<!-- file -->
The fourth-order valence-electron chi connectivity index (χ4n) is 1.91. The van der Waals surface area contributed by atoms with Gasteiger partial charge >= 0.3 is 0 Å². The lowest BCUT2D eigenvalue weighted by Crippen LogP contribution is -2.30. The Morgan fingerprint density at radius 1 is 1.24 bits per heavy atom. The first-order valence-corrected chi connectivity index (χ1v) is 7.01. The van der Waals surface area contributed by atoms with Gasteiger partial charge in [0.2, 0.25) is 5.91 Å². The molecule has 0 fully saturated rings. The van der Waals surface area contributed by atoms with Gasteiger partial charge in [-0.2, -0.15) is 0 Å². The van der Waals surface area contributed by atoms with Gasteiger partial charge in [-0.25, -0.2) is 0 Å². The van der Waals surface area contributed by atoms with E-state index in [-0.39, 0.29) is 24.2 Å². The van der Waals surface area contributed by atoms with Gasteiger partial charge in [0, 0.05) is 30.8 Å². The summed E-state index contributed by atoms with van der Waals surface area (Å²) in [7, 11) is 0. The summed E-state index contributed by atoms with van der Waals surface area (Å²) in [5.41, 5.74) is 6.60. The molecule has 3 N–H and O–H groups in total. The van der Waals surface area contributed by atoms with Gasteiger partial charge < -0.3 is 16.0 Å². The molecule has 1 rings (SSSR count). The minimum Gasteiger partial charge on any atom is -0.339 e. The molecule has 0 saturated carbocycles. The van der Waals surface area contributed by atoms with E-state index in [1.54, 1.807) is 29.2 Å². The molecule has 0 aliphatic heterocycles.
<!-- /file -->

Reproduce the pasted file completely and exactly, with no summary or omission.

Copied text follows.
The fourth-order valence-electron chi connectivity index (χ4n) is 1.91. The van der Waals surface area contributed by atoms with Gasteiger partial charge >= 0.3 is 0 Å². The lowest BCUT2D eigenvalue weighted by Crippen LogP contribution is -2.30. The Morgan fingerprint density at radius 1 is 1.24 bits per heavy atom. The first-order valence-corrected chi connectivity index (χ1v) is 7.01. The van der Waals surface area contributed by atoms with Gasteiger partial charge in [0.2, 0.25) is 5.91 Å². The molecule has 0 fully saturated rings. The van der Waals surface area contributed by atoms with Gasteiger partial charge in [-0.2, -0.15) is 0 Å². The van der Waals surface area contributed by atoms with Gasteiger partial charge in [-0.25, -0.2) is 0 Å². The van der Waals surface area contributed by atoms with E-state index in [-0.39, 0.29) is 24.2 Å². The van der Waals surface area contributed by atoms with Gasteiger partial charge in [0, 0.05) is 30.8 Å². The summed E-state index contributed by atoms with van der Waals surface area (Å²) in [7, 11) is 0. The summed E-state index contributed by atoms with van der Waals surface area (Å²) in [5.41, 5.74) is 6.60. The molecule has 3 N–H and O–H groups in total. The van der Waals surface area contributed by atoms with Gasteiger partial charge < -0.3 is 16.0 Å². The molecule has 1 rings (SSSR count). The minimum Gasteiger partial charge on any atom is -0.339 e. The molecule has 0 saturated carbocycles. The van der Waals surface area contributed by atoms with E-state index in [1.54, 1.807) is 29.2 Å². The molecule has 0 aliphatic heterocycles.